Catholic view of salvation, please help


#1

This is probably something I should know as a Catholic, but I’m finding that I really don’t know: how does salvation (catholic perspective) work?

I recently told my baptist friend that Catholics believe this about salvation:

  1. It’s a process that takes one’s whole life, and even beyond (purgatory).

  2. Rather than being given ALL the grace at once to get to heaven at baptism, and no matter what we do in our lives we still go to heaven, God gives us little “shots” of grace constantly.

  3. We literally become perfect. God doesn’t just look at us and see Jesus, as most baptists think; but we ourselves, thru God’s grace, literally become perfect. This means we can literally, thru responding to all of God’s grace, reach the point where we sin no more.

Did I correctly describe the Catholic view of salvation? From my understanding, God gives us grace every single day–every single moment–to choose Him over whatever sin we may be faced with. It is up to us to respond to His grace and choose Him over the sin. In other words, we have a very active role in our own salvation, as opposed to the baptist view that you accept Jesus, sit back and relax. Is that an accurate description?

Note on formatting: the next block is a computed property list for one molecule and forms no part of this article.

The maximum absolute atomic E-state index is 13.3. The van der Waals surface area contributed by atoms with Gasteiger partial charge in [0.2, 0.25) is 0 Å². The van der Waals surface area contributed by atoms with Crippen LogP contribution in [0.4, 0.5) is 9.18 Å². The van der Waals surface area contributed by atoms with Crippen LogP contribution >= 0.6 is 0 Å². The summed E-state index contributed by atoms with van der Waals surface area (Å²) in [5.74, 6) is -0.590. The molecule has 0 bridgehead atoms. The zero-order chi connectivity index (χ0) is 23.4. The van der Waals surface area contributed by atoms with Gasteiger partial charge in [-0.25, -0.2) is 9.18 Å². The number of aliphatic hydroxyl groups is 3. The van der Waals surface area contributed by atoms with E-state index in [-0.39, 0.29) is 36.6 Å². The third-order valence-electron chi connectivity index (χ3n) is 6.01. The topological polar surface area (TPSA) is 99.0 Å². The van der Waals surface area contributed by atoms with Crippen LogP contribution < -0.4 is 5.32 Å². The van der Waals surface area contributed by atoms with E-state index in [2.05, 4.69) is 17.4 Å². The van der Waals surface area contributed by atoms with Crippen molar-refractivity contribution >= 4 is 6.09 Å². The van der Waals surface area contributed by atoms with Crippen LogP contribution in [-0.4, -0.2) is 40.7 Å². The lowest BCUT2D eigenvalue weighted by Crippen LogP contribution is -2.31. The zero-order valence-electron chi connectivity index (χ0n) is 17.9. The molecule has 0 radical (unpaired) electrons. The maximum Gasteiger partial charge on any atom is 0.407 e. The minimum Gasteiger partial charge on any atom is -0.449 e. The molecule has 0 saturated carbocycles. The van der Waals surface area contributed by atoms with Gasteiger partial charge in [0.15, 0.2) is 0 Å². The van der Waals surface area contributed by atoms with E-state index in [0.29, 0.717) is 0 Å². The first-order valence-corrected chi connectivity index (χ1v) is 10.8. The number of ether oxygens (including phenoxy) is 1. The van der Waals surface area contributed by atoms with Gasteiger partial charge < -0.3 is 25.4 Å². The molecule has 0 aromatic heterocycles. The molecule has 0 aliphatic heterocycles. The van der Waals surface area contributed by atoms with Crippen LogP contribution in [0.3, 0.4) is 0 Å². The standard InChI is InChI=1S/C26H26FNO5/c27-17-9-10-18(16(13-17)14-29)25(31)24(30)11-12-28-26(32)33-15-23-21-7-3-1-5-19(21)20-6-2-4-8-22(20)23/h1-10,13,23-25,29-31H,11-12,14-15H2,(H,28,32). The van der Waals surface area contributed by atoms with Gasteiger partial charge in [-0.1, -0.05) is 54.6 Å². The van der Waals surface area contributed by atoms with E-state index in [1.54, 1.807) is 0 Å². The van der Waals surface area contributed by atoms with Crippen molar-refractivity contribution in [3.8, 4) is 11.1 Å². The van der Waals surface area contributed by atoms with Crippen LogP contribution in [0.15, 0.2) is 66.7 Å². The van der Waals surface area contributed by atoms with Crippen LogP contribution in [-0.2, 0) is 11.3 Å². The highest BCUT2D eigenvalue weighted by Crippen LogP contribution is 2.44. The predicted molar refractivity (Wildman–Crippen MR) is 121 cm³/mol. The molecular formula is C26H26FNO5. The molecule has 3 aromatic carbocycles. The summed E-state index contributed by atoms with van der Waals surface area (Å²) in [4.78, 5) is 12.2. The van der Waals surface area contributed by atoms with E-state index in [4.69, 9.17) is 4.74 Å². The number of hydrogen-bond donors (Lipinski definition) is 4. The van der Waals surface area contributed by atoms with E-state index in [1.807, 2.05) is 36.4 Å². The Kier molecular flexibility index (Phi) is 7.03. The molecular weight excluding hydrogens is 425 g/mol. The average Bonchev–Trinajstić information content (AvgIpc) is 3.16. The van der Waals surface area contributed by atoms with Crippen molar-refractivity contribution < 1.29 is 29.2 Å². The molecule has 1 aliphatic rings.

Please respond,
Thanks!


#2

Seems pretty good to me. I would just point out that once we hit purgatory we are assured salvation.


#3

You describe our point well. The dung hill is not merely covered in snow, it actually ceases to be a dung hill.


#4

[quote=UKcatholicGuy]2. Rather than being given ALL the grace at once to get to heaven at baptism, and no matter what we do in our lives we still go to heaven, God gives us little “shots” of grace constantly.
[/quote]

Yes, you are right. If one were in a mood to quibble, one could say that all the grace needed to get to heaven is given in baptism. If you die right after baptism, you go to heaven. The “little shots of grace” in the Eucharist and Penance and Matrimony etc. are ordered towards baptismal grace, i.e., they are given to help maintain and increase the grace received in baptism.


closed #5

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